All relationships are different, we can all acknowledge and accept that statement. A ‘normal’ relationship is a mythological creature for sure, relationships come in all shapes and sizes.
Some relationships are healthy, some are unhealthy and unfortunately, there are also relationships that are downright abusive and dangerous.
Related Reading: What is domestic violence?
It’s often difficult to identify what aspects of your relationship are unhealthy
The problem is that it’s often difficult to identify what aspects of your relationship are unhealthy, seriously abusive or even dangerous. Especially when we are emotionally invested in our partners and often want to help them in any way, we possibly can.
This problem compounds because an abuser is usually emotionally manipulative and is often talented at engineering a relationship dynamic that ensures that you, as their target, will feel sorry for them, and want to help them with their issues.
Of course, this person is likely to be mentally and emotionally unstable and their need for help may be real, but you are not going to change them.
Even if you think you can. And you also have your own life to lead and journey to follow.
If you ever find yourself justifying your partner’s behavior because they need help, then you might want to stop and smell the coffee.
Related Reading: What is Intimate Partner Violence
Assess the unhealthy aspects of your relationship from an unbiased perspective
It’s important that you can acknowledge and assess the unhealthy aspects of your relationship from an unbiased perspective. And to help you we’ve created the ‘signs of domestic abuse checklist; to help you along the way.
If you recognize any of these signs or feel unsafe, it’s critical that you take action to move away from the situation and into emotional, mental and physical safety immediately.
It’s important to note that even if you only experience one or two signs of domestic abuse on this checklist, it’s enough to consider the relationship abusive.
Before you read the signs of domestic abuse checklist, ask yourself if your partner has ever made you feel any of the following, and if they have, it’s a clear sign that you need to pay attention to the domestic abuse checklist because you are likely to be experiencing some clear symptoms of domestic abuse.
- If you feel concerned, intimidated or scared of how your partner will act?
- Do you find yourself always making excuses for your partner’s behavior – to yourself and others?
- If you believe that you can help your partner change – by changing yourself or by pouring love and affection onto him or her despite getting nothing back.
- If you find yourself constantly walking on eggshells by trying not to do anything that would anger your partner.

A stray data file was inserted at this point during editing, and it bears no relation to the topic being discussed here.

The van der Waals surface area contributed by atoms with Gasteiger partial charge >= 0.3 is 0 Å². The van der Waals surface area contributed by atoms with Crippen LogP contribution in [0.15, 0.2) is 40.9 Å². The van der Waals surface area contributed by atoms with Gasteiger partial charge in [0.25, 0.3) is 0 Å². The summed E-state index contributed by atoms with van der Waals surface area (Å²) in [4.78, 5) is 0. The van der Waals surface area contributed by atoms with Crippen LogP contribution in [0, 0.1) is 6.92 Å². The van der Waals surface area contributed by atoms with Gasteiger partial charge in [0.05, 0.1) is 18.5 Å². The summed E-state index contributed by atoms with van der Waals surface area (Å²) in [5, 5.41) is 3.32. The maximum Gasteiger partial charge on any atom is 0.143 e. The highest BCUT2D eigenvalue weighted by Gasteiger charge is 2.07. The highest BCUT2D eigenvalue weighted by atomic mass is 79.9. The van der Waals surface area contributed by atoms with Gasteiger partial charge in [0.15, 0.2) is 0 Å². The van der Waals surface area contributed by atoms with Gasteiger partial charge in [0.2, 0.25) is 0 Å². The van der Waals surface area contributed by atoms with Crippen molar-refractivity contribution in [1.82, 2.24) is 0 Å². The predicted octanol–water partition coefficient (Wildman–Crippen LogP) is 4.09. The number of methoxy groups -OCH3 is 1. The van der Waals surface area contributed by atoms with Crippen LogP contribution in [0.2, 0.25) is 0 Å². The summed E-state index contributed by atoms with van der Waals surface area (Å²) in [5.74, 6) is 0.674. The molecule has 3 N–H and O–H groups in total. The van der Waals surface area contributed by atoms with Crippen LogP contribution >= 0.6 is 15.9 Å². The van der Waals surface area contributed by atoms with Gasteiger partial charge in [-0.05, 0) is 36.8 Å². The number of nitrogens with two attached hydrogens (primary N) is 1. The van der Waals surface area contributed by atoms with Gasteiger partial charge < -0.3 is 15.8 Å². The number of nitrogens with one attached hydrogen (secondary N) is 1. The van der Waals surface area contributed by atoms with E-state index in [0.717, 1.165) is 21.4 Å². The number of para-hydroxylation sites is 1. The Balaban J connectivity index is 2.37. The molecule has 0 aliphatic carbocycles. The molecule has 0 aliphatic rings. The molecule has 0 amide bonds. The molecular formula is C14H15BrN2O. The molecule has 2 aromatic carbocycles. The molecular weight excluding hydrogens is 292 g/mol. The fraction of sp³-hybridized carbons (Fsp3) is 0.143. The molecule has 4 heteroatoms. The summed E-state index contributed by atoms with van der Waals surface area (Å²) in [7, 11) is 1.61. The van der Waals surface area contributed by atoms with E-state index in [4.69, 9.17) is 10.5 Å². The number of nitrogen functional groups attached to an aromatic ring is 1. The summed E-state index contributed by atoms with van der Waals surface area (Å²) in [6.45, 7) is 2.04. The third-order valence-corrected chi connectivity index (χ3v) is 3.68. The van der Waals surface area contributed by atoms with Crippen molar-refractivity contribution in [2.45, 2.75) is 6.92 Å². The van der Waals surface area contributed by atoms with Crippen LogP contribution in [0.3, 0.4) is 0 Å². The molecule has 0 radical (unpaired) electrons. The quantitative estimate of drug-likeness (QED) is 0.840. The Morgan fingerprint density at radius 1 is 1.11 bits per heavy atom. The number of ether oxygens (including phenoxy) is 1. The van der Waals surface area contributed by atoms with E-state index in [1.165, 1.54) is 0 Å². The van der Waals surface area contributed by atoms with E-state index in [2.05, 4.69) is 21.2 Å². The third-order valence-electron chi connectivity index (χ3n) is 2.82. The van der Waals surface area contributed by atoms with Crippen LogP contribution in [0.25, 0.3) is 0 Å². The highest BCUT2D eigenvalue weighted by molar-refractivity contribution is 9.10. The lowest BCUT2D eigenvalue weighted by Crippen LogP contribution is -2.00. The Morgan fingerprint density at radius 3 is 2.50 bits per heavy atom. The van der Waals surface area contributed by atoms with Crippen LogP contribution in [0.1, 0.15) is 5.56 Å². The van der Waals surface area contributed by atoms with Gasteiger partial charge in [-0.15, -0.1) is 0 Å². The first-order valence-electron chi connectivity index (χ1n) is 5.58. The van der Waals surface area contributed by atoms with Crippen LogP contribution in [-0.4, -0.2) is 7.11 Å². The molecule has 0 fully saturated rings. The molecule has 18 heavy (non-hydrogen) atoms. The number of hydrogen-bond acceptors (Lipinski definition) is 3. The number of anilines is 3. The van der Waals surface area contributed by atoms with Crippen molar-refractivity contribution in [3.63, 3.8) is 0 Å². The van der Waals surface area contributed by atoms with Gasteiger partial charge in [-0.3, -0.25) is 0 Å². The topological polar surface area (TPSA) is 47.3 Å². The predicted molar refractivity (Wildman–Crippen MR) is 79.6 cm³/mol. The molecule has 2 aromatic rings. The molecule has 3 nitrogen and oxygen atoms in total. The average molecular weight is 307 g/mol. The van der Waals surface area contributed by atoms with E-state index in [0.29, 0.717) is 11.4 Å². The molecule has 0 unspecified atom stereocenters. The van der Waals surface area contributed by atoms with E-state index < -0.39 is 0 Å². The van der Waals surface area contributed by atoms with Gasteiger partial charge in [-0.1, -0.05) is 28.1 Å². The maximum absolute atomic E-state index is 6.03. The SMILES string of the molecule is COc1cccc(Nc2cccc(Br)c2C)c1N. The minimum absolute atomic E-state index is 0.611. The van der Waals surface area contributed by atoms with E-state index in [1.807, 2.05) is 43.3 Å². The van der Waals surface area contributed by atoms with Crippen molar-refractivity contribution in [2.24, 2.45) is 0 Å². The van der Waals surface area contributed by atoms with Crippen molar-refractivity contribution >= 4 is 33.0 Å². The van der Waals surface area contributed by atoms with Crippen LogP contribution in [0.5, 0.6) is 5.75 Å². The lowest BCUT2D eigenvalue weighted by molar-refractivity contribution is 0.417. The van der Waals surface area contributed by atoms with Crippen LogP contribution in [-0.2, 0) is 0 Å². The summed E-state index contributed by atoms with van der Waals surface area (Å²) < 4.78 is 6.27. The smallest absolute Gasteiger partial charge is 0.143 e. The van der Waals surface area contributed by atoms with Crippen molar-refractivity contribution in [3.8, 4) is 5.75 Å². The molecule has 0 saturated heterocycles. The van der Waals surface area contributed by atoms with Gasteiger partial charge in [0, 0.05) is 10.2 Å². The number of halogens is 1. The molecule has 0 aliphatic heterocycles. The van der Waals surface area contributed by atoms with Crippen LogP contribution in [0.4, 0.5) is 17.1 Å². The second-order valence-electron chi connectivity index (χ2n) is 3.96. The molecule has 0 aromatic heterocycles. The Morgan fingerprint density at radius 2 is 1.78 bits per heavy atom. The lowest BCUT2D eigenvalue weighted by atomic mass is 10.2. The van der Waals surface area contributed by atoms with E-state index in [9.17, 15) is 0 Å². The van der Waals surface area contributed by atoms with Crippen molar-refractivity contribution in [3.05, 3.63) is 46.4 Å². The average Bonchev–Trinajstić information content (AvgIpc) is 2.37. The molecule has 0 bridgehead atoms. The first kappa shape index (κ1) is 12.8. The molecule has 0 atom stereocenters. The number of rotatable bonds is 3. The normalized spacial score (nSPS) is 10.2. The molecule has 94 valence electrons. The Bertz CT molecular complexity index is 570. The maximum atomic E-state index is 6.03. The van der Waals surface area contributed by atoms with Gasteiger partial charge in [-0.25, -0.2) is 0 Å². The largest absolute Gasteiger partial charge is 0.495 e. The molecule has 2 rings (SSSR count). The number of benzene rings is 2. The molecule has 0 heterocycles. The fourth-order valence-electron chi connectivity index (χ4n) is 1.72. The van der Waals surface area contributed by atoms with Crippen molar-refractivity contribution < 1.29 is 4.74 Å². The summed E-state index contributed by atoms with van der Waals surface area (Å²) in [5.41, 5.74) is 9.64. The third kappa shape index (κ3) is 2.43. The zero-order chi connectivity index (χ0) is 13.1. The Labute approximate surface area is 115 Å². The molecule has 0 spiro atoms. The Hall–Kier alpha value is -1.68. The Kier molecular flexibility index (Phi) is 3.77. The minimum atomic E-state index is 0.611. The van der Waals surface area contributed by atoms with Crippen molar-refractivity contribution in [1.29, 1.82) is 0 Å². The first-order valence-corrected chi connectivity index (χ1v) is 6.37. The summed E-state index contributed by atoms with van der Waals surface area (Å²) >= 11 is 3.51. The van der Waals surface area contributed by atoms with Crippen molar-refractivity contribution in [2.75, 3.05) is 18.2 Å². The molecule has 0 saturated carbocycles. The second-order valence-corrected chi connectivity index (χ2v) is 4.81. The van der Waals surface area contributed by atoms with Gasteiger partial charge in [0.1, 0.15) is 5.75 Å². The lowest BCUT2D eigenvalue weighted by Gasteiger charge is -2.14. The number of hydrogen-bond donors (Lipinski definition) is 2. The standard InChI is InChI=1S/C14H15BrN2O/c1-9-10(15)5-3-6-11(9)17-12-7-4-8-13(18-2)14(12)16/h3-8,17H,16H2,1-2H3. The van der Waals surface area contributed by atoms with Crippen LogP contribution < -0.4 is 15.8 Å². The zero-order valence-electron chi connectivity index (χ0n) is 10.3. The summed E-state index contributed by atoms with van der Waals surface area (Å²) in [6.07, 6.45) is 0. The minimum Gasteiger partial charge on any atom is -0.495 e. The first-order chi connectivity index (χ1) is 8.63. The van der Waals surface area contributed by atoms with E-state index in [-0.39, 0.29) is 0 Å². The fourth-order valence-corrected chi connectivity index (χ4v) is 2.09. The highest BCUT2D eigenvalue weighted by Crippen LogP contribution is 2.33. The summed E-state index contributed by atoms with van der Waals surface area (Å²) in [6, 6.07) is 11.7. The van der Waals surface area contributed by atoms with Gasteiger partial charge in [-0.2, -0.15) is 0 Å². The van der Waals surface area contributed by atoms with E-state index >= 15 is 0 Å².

- To keep the peace, you always do what your partner wants you to do instead of what you want to do.
- If you stay with your partner because you are scared of what your partner would do to either you, your children or themselves if you broke up.
Related Reading: Causes of Domestic violence
Signs of domestic abuse checklist
Domestic abuse doesn’t have to be in the form of physical abuse; it can also be dished out in the form of emotional or mental abuse too.
If you have experienced any of the following it’s time to get out.
If your partner;
- Has forced you to have sex.
- Has grabbed you in a disrespectful manner or has refused to let you go.
- Has laid his hands on you, or allowed anybody else to lay their hands on you in an aggressive manner, without your consent.
- Has pulled your hair aggressively.
- Has blacked your eyes.
- Has left bruises or marks of aggression on you.
- Destroyed your belongings.
- Has forced you to take drugs, or to consume anything that you don’t want to consume.
- Has thrown objects at you.
- Is aggressive when you have sex after you’ve expressed that you don’t like it.
Related Reading: How to Deal With Domestic Violence
Signs of emotional abuse:
If your partner;
- Has threatened to hurt or kill you.
- Threatens to harm, or take your children away.
- Threatens to take their life if you leave.
- Points out your flaws and mistakes on a regular basis.
- Accuses you of things you know aren’t true.
- Blames you for their problems.
- Blames the way that they treat you with their life difficulties or problems.
- Makes subtle threats or negative remarks with the intent to frighten or control you.
- Disregards your needs.
- Uses sarcasm or “teasing” to put you down.
- Accuses you of being “too sensitive” so that they can deflect their abusive behavior.
- Tries to control you.
- Belittles you.
- Makes excuses for their behavior.
- Shows no compassion or empathy ever.
- Corrects or chastises you for your behavior.
- Forces you to obtain permission to make decisions or go out somewhere (or makes you feel like you should).
- Controls your finances.
- Belittles and trivializes you,
- Gains satisfaction from making you feel as though you are always wrong.
- Gives you disapproving or contemptuous looks that cause you to feel shame or embarrassment.
- Is emotionally distant or emotionally unavailable most of the time.
- Has an inability to laugh at themselves.
- Intolerant of any seeming “lack of respect.”
- Repeatedly crosses your boundaries and ignores your requests.
- Calls you names, unpleasant labels, or makes cutting remarks under their breath.
- Doesn’t show you empathy or compassion.
- Plays the victim and would rather avoid taking personal responsibility by blaming you.
- Neglects punishment or abandons you to assert their will.
- Doesn’t care about your feelings.
- Views you as their property.
- Uses sex as a way to manipulate, punish and control.
- Shares personal and private information about you with other people.
- Denies being emotionally abusive when confronted.
Related Reading: Can A Relationship Be Saved After Domestic Violence
However you experience domestic abuse, it’s wrong, and you need to take action now!